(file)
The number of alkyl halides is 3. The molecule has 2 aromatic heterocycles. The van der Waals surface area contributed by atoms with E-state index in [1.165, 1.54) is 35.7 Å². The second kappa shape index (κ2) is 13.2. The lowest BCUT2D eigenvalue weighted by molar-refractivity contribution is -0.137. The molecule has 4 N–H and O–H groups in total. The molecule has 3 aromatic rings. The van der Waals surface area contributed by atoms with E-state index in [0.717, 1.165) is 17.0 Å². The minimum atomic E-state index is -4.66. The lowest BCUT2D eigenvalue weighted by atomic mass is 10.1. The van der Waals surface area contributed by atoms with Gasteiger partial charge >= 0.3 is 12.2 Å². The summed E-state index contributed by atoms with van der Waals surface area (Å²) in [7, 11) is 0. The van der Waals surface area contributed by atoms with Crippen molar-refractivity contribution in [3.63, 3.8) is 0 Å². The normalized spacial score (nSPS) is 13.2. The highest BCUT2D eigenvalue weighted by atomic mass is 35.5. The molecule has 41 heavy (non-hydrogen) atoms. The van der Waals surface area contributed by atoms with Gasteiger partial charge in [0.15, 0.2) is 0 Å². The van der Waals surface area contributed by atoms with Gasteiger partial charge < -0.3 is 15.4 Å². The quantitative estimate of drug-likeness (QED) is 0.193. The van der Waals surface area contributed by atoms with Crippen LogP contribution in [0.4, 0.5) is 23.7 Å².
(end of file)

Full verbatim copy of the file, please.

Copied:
The number of alkyl halides is 3. The molecule has 2 aromatic heterocycles. The van der Waals surface area contributed by atoms with E-state index in [1.165, 1.54) is 35.7 Å². The second kappa shape index (κ2) is 13.2. The lowest BCUT2D eigenvalue weighted by molar-refractivity contribution is -0.137. The molecule has 4 N–H and O–H groups in total. The molecule has 3 aromatic rings. The van der Waals surface area contributed by atoms with E-state index in [0.717, 1.165) is 17.0 Å². The minimum atomic E-state index is -4.66. The lowest BCUT2D eigenvalue weighted by atomic mass is 10.1. The van der Waals surface area contributed by atoms with Gasteiger partial charge >= 0.3 is 12.2 Å². The summed E-state index contributed by atoms with van der Waals surface area (Å²) in [7, 11) is 0. The van der Waals surface area contributed by atoms with Crippen molar-refractivity contribution in [3.63, 3.8) is 0 Å². The normalized spacial score (nSPS) is 13.2. The highest BCUT2D eigenvalue weighted by atomic mass is 35.5. The molecule has 41 heavy (non-hydrogen) atoms. The van der Waals surface area contributed by atoms with Gasteiger partial charge in [0.15, 0.2) is 0 Å². The van der Waals surface area contributed by atoms with Gasteiger partial charge < -0.3 is 15.4 Å². The quantitative estimate of drug-likeness (QED) is 0.193. The van der Waals surface area contributed by atoms with Crippen LogP contribution in [0.4, 0.5) is 23.7 Å².